CHAMPCAR/CART: Bourdais fast but Tracy keeps Brands Hatch pole

Paul Tracy earned pole position for the London Champ Car Trophy race -- and without needing to complete a single lap in today's qualifying. The Team Player's driver was assured of a front row starting spot after setting best time in Saturday's ...

CHAMPCAR/CART: Bourdais fast but Tracy keeps Brands Hatch pole

Paul Tracy earned pole position for the London Champ Car Trophy race -- and without needing to complete a single lap in today's qualifying.

The Team Player's driver was assured of a front row starting spot after setting best time in Saturday's qualifying, turning in a time of 37.006 seconds (115.960 mph) on the 1.192-mile Brands Hatch short circuit yesterday and earning another point toward the CART Champ Car Series championship.

Paul Tracy.
Photo by John Francis.
"I'm very happy to be on pole, it's been a long time since I was on the pole and a real long time since I was on pole on a road course!" said Tracy, whose last pole position was three years ago and last road course pole was in 1994.

Rookie Sebastien Bourdais had looked set to break the 37 second barrier and force Tracy into an exciting battle, but the Frenchman took on too much in Paddock Hill Bend and ran out of road, leaving Tracy to tour round and conserve his tyres for tomorrow's race.

Bruno Junqueira finished second in the session again today; however yesterday's time was his best as he was just 0.016 seconds shy of Tracy. Junqueira qualified third overall giving Newman/Haas second and third starting spots for Monday's race.

"The most important thing that you can put on a car is the tyres," commented Tracy. "So today we were able to not run the tyres hard, just take the shine off them." Tracy chose to save his tyres for the race rather than gamble on using a set of tyres to attempt to score another championship point.

The weather conditions were hot and sunny with a slight breeze and expectations were high that all the drivers would improve on their times from the first qualifying session. Indeed the first half of the drivers to qualify improved their times by about 0.4 seconds on average but as Tiago Monteiro, Jimmy Vasser, Darren Manning, Patrick Carpentier and Oriol Servia all failed to match their first qualifying times from Saturday, everyone looked towards Tracy, Junqueira and Bourdais to show what could be done.

And Bourdais looked quick, as everyone expected. On his first proper flying lap of the session he set the quickest time overall. Then the defining moment of the session took place. He was even quicker into Paddock Hill Bend on his final lap but lost it on the exit and ran wide, putting the left side of the car into the gravel which inevitably sucked the rest of the car off the road. He was easily able to rejoin but had already conceded pole position.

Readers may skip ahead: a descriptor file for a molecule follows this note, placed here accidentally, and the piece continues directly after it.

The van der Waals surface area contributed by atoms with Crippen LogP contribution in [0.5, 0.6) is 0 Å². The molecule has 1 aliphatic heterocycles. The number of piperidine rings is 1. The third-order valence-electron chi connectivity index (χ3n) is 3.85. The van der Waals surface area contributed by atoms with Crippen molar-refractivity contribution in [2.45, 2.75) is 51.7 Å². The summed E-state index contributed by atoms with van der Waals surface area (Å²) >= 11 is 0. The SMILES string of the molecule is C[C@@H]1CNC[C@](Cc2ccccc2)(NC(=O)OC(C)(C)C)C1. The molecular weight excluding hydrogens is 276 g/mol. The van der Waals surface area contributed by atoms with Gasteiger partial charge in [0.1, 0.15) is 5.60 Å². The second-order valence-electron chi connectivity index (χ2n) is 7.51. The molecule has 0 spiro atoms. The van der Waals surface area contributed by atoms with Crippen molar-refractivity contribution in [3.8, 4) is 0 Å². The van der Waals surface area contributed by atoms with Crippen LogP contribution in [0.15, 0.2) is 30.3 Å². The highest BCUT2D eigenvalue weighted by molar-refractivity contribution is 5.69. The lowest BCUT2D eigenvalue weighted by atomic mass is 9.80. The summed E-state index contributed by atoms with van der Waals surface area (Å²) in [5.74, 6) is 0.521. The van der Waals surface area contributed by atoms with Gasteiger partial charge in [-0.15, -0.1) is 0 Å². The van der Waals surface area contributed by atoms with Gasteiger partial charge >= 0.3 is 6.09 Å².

S?bastien Bourdais.
Photo by John Francis.
"I did my best lap time on the third lap and I was probably going to be quicker in the fourth", Bourdais said afterwards. "I was much much quicker in turn one and even a little quick into Paddock Hill Bend. I had to upshift a gear and try to hold the steering wheel with one hand but obviously this wasn't the way to do it."

The dip in the track at that point created enough decompression to pull his hand away from the steering wheel.

Junqueira had started his run knowing that he had a guaranteed third place, but wanted to set the fast time to earn the front row spot and the championship point that came with it. Despite his best efforts, he finished second fastest in today's session, same as yesterday.

"We made some changes overnight and the car wasn't really responding. We made a lot of changes for qualifying and it ran a little bit better" said the disappointed Brazilian.

Tracy then started his qualifying run knowing what had happened to Bourdais and that he had retained the pole. He did a slow first lap and was even slower on his second lap before peeling off into the pit lane without completing his allocation of laps or setting a competitive time.

During the press conference he summed up the session: "We had a good car and we felt that we could challenge today but you have to sit there and wait and wait and when I heard the time that Sebastian did on his last warm up lap I thought he was going to go into the 36s without too much trouble, and then he had some trouble. Ultimately we didn't have to go out and over-extend ourselves and use the tyres."

British driver Darren Manning was aiming to improve on his fifth position from yesterday using his vast knowledge of the circuit. He pushed hard right from his first lap, taking wider and deeper lines than the other drivers and was able to get close to his time from yesterday but could not beat it. Unfortunately he had lost all telemetry on the dashboard of Walker Racing Reynard and did not know how fast he was going.

"The car was a lot better balanced than yesterday" said Manning, "There's not much more time coming out of it, let's put it that way. I think we lost a little bit to the Lolas in this warmer weather."

Manning, Tracy and Carpentier all agreed that the hot weather had actually had a negative impact on the performance of the cars. "The warmer weather was a factor because it changed the aerodynamic balance of the car," stated Carpentier.

A few of the drivers did improve their provisional grid spot, most notably Rocketsports Racing Alex Tagliani who went from seventh to third fastest today which placed him fifth on the starting grid. And Adrian Fernandez, driver/owner of Fernandez Racing, moved from eighth on the provisional grid to sixth spot for tomorrow's race.

In the end, Tracy lines up for his first pole position in 52 qualifying attempts for the 165-lap race on Monday afternoon, alongside Bourdais, who will be hoping to make amends for his mistake that could have put him on pole position.

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